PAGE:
Advertisement

PRACTICAL VIEW : Where Do All the Returns Go?

Ever wonder what happened to that red sweater you took back because it wasn’t quite the right shade? Or to those too-tight shoes that the merchant more or less cheerfully let you return?

Some retailers’ no-questions-asked return policies raise questions about how new garments on the racks really are. A shopper can only hope to avoid the experience of one Los Angeles actress, who at the last minute bought an evening dress at a tony Rodeo Drive boutique, only to get it home and find perspiration stains.

Last month, an investigation by the Oregon attorney general focused on Nordstrom’s return policies. Several store employees alleged in affidavits that the retailer had asked them to wear clothes for sales and promotions and to put the items back on the rack. Scuffed shoes were sanded and stained to appear new, the employees alleged.

In agreeing to pay the state a $25,000 settlement, Seattle-based Nordstrom did not admit any wrongdoing. Spokesman Tim Doke said the retailer viewed the accusations as “totally without merit.”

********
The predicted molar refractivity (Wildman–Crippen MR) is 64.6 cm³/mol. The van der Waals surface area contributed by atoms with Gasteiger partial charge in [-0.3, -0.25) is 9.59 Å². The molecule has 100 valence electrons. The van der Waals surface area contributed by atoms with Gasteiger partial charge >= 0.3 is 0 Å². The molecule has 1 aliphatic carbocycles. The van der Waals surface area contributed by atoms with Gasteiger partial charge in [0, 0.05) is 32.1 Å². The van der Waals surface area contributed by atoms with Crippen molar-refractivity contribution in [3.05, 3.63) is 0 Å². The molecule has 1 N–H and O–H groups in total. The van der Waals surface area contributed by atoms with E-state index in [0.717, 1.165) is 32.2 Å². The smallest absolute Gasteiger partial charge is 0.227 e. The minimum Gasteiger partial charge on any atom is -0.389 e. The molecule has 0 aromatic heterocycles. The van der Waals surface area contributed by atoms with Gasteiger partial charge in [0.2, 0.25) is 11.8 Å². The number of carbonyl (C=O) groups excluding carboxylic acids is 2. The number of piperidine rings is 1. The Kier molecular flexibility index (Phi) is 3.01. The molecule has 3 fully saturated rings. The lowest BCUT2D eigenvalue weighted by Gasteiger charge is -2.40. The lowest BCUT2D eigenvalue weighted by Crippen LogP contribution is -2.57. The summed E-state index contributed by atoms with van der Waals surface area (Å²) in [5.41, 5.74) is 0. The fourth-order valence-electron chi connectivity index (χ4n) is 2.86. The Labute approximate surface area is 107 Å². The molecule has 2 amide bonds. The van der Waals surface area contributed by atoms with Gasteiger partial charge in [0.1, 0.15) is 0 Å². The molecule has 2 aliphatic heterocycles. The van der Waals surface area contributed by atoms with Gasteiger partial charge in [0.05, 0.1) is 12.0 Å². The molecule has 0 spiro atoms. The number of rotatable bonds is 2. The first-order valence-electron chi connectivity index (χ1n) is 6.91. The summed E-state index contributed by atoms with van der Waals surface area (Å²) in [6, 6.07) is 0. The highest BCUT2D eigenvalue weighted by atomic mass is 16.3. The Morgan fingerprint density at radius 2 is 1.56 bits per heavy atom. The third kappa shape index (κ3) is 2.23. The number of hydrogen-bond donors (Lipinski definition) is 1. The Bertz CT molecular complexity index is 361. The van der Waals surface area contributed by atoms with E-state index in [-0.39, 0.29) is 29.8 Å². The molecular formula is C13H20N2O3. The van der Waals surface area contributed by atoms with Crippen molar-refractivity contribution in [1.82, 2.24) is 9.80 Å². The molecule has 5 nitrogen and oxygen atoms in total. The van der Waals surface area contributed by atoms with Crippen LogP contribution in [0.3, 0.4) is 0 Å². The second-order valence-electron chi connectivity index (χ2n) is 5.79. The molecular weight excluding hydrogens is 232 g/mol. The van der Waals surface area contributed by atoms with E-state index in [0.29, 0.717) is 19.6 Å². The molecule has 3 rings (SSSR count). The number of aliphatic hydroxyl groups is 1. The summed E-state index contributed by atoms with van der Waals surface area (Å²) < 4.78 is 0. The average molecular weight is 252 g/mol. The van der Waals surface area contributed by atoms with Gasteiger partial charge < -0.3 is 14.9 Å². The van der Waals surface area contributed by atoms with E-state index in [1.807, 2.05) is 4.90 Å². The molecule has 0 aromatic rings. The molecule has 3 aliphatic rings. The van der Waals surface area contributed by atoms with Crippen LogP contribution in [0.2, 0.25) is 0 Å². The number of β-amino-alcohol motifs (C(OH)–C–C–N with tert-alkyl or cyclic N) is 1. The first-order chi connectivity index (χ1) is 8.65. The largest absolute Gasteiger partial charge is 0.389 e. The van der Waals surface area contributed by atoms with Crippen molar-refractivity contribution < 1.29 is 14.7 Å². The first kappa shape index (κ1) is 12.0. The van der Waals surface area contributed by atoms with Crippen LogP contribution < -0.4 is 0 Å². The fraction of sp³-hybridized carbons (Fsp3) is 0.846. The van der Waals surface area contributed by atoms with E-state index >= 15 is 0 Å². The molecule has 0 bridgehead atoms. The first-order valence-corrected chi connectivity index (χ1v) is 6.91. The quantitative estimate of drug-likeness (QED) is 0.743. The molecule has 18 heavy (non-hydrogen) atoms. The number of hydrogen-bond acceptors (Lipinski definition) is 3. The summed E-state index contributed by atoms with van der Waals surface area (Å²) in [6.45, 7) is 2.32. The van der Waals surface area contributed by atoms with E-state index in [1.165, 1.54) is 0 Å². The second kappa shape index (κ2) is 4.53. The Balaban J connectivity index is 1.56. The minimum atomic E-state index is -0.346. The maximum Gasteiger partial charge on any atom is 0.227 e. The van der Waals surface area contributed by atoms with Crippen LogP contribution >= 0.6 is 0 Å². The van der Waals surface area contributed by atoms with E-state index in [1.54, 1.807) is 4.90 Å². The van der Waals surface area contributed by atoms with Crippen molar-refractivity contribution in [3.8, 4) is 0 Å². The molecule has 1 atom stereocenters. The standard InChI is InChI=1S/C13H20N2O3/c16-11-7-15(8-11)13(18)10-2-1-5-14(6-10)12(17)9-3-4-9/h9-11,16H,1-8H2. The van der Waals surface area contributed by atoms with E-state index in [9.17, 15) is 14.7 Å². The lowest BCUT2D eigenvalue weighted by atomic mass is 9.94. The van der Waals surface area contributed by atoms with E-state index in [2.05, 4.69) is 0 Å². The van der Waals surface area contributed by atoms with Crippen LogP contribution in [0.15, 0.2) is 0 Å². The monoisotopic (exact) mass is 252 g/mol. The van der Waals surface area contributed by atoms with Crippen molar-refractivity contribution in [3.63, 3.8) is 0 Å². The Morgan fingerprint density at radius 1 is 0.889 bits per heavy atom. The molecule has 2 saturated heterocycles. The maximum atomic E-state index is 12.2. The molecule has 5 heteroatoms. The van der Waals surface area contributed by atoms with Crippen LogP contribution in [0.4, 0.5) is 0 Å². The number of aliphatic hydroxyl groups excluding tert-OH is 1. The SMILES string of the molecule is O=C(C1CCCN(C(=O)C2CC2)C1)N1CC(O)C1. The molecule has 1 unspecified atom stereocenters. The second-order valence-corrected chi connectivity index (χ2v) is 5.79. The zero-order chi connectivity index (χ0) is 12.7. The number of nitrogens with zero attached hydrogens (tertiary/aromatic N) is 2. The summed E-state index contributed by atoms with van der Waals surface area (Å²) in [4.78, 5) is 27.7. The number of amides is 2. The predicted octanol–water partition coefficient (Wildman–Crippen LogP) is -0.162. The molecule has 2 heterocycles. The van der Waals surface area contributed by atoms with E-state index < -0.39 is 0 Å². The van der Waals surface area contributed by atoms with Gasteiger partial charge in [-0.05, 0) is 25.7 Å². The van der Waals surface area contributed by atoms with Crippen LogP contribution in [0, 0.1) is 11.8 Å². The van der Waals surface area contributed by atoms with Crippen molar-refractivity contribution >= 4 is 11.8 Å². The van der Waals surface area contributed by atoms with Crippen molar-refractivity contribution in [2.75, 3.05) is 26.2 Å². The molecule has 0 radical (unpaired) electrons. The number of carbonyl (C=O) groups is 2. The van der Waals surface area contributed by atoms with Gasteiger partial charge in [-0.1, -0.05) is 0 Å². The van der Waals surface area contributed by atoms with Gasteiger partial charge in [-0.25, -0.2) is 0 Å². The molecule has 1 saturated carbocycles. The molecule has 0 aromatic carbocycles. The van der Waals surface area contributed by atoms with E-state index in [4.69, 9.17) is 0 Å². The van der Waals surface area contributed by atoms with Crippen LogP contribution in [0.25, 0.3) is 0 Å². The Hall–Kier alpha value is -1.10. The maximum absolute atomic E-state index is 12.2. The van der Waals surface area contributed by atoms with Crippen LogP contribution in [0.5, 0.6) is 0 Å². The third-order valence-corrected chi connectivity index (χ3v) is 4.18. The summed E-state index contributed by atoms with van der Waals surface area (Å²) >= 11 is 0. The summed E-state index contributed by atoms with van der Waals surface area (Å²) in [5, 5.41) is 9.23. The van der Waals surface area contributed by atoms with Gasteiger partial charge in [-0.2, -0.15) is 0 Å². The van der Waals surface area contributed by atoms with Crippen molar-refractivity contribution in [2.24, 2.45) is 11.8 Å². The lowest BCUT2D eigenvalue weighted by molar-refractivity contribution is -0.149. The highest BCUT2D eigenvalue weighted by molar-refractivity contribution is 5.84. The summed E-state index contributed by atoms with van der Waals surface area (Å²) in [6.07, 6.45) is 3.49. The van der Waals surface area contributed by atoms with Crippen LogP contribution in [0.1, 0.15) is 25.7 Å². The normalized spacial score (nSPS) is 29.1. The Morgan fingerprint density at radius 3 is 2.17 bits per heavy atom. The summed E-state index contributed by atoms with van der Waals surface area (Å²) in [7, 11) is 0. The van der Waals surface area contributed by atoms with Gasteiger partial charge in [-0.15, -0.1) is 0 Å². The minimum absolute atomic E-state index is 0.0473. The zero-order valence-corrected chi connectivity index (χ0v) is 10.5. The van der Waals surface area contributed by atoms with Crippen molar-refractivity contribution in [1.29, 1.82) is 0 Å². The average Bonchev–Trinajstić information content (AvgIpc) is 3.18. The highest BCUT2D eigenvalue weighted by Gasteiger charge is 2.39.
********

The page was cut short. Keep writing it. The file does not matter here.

Advertisement

Like many other retailers, Doke said, Nordstrom marks used or worn clothing “out of stock” and writes it off as a loss. If returned merchandise is in “like new” condition but has a flaw, such as a small tear, Nordstrom marks it down and sends it to one of its 12 Rack discount outlets, with an “As Is” label. Occasionally, slightly damaged shoes will be refurbished and sold at the Rack, also clearly labeled “As Is.”

In Anaheim, Nordstrom operates a 6,000-square-foot, unmarked warehouse where employees do nothing but determine what to do with piles of returned merchandise.

Worn, damaged or soiled garments are sold for $2 to $2.25 each to “jobbers,” who in turn sell them to Goodwill or discount stores. Any lingerie or swimwear is marked “out of stock” and shredded for sanitary reasons. And many retailers have deals with manufacturers that allow them to return garments for credit.

Doke noted that Nordstrom makes one exception to its liberal policy: Special-occasion dresses must be returned with tags intact, to avoid the “rent-a-dress phenomenon.”

Advertisement

At cataloguer Lands’ End, most merchandise comes back because of color or size problems, said spokeswoman Charlotte LaComb. Anything a customer has tried on is inspected for damage or dirt. If it passes muster, it goes back into inventory for resale.

Of the merchandise returned, LaComb said, about 76% is suitable for resale; 15% goes to the company’s 11 outlet stores, where it is labeled “Not Quite Perfect”; 7% is donated to charity, and about 1% is returned to manufacturers.


Advertisement